Railways and cyclists (a few more) 1897

RAILWAYS AND CYCLISTS

TO THE EDITOR OF THE T1MES

The cry of the traveling cyclist has been one of the loudest lamentations of the holiday season. Some of us, perhaps, think that the cyclist is too weak with us. If we belong to the fast-dwindling minority of those who do not cycle, we are apt to think that he sometimes claims—and takes—more than his due. The road and the street are his already, not always to the advantage of those who share the thoroughfares with him. He has been known to invade the footpath. He even thinks it a grievance that he is not allowed to race on the highway. But the rights and the wrongs of cycling as such will no doubt gradually settle themselves by the good old English method of give and take. The cyclist is a wayfarer, and as such he is as much entitled to the reasonable use of highways as the pedestrian, the horseman, or the driver of a vehicle. He must obey the law, like every one else, and if he breaks it there are Courts and constables—some too friendly, as most cyclists think, to the wheel— for his punishment. The fact is we must all, cyclists and non-cyclists alike, now accept as: permanent the situation created by the cycle. Non-cyclists must cease to regard its increasing use as a craze or a mania, as some of our correspondents have called It, and, whether they like it or not, they mast make up their minds henceforth to give the cyclist his due—that is, a fair share of the road—and content themselves with seeing that he gets no more than his due. The cyclist, on the other hand, must learn to regard the biped who is not for the moment mounted as a fellow-creature with rights equal to his own, and even the non-cyclist as a vertebrate animal entitled to some consideration if only because, being vertebrate, he may one day become even such one as himself. When every one has learned to cycle, people will still walk, ride, and drive on occasion. Cyclists should bear this in mind and remember that the road will never be entirely their own. So far there is little difficulty in determining the equitable rights and wrongs of cycling as a method of locomotion on the highway which must henceforth be reckoned with as a permanent factor in the life and habits of the community. It is otherwise, perhaps, with the treatment of cyclists and their machines on railways; but the governing principle is essentially the same, though its practical application is beset with many difficulties? Our columns have groaned with complaints about the treatment of bicycles on railways and the grievance appears to be a very real one. Some railway companies refuse, it seems, to take charge of cycles left at stations by their owners, or if they take them at all they charge heavily and take no corresponding care of them, and even decline to be responsible for the safety of accessories attached to them. Perhaps those companies are least blameworthy which decline to take charge of cycles at all. But they would probably best consult their own interests in the long run by taking charge of them on such terms, not too onerous to the owner, as would pay them to take proper care of them, One of our correspondents insists, rather paradoxically perhaps, that the cycle competes with the railway. So it does in a certain sense, but it also feeds it, as another correspondent pointed out in a letter we printed on Thursday. Railway companies will find out sooner or later that it is worth their while to accommodate the cyclist, not to keep him at arm’s length or to offer him delusive privileges at a high rate which end in the wreck of his machine. Again, the safe conveyance of cycles by train is surely a matter to which the same considerations apply. Of course cycles are very awkward articles to handle in a hurry or in a crowd. It might even be urged with no little reason that it is almost impossible to handle them and convey them without injury when the only means of conveyance provided is the ordinary luggage-van crowded with heavy luggage, some of which must be shifted at every station at which the train stops. But that is only a reason for making better provision for their conveyance. The wonder is, in existing circumstances, not that so many cycles should be damaged, but that any should escape without injury. But even at present the law would seem to provide some sort of remedy, which, according to the letter of a correspondent;, “L.,” which we printed on September 14, any aggrieved cyclist can seek. A railway company which undertakes to convey a cycle, even at “owner’s risk,” cannot, it would seem, divest itself of liability for injury occasioned by the neglect or default of itself or its servants, notwithstanding any notice, condition, or declaration limiting such liability. It may, indeed, make such conditions as may be doomed by a Court or Judge to be just and reasonable, but such conditions are liable to judicial revision and must, to be valid, be embodied in a special contract made and signed by the sender. We accept this exposition of the law solely on the authority of our correspondent and subject to all reserves. But it would certainly seem to be worth the while of aggrieved cyclists to combine and try the question whether a railway company which undertakes to convey a cycle and delivers it smashed or seriously injured at the journey’s end, cannot be made liable for damages. If it can, railways would soon find it expedient to provide adequately for the safe conveyance of cycles. If it cannot, there would clearly be a prima facie case for such an amendment of the law as would establish and define the liability on terms equitably adapted to the circumstances. On the whole, without committing ourselves to the optimism so humorously derided by our correspondent “C,” on Tuesday last, we are inclined to think that the grievance, though very real for the moment, is probably transient. To borrow the language of evolution, a railway company is an organism which, whether from the nature of the case, or from the native conservatism of the English character, never adapts itself very quickly to new conditions of environment. The higher the organism, the more difficult and dilatory is this process of adaptation. But sooner or later even railway companies, slow as they are to move, will begin to understand that a novel but everyday need, which is not to be met by existing appliances, must be met by new ones specially adapted to the case. The conveyance of carriages, horses, dogs, milk, flab, flowers and we know riot what besides, has had to be met in this way, and it is certain that in the long run—and the sooner the better—the railway companies must submit in regard to cycles and their conveyance to the same law of evolution. In other words, now that the cycle has taken its place, not as an intermittent and possibly transient luxury, but as a permanent article of daily use and virtual necessity, the railway companies must accept the situation and make the best of it however inconvenient they may find it. They are, of course, entitled to make their own conditions, provided they are fairly reasonable and not too irksome to their customers; but the one condition they ought not to be allowed to evade is that, if they undertake to convey cycles at all, they should undertake to deliver them uninjured. Probably this condition will be found to require that cycles should be conveyed in vans especially constructed and set apart for their accommodation. This of course involves heavy expense in the provision of new rolling stock amid the haulage of additional dead weight, and cyclists ought pay such a charge as would insure the railways against serious loss. We have not much sympathy with the claim of some of our correspondents to have their cycles conveyed at a merely nominal rate, as it appears they are in France. The care taken of cycles conveyed by rail in France is an example which our own railway companies might very well imitate; but, as they are traders, who cannot be expected to trade at a loss, it is no more than reasonable that their charges for a special service should be such as to bear a fair share of the working expenses and even contribute to the general profit of the undertaking.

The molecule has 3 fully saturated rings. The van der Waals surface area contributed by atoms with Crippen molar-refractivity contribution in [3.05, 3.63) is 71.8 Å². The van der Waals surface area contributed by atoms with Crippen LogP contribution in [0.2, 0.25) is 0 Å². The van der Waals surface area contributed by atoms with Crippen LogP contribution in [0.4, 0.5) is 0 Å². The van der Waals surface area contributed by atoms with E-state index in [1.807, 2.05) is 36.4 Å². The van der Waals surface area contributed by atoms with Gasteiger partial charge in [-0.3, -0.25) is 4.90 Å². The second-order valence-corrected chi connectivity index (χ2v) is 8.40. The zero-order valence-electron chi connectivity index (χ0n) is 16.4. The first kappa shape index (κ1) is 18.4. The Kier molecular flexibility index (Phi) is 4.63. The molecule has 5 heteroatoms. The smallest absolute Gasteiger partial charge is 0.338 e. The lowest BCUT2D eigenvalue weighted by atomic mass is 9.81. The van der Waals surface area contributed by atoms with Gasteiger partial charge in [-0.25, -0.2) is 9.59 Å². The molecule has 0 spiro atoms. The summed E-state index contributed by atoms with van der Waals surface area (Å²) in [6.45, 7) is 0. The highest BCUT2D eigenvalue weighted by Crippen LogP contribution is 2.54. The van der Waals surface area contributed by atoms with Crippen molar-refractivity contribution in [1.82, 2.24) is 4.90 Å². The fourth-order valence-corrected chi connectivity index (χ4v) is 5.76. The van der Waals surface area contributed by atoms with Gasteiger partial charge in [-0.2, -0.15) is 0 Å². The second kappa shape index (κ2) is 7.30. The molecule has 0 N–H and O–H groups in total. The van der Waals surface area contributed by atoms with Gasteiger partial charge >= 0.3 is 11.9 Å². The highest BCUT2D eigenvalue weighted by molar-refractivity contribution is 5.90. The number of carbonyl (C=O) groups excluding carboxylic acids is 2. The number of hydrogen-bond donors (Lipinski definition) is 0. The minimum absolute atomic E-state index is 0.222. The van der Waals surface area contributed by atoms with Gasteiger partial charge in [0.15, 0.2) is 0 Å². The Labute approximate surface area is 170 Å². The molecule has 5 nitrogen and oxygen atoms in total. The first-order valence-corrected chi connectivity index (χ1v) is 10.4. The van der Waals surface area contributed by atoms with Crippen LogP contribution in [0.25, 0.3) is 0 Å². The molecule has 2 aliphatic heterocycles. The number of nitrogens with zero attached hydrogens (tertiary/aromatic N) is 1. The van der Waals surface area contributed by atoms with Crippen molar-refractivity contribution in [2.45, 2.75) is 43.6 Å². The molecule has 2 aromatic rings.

The Times, Saturday, Sept 25, 1897; pg. 9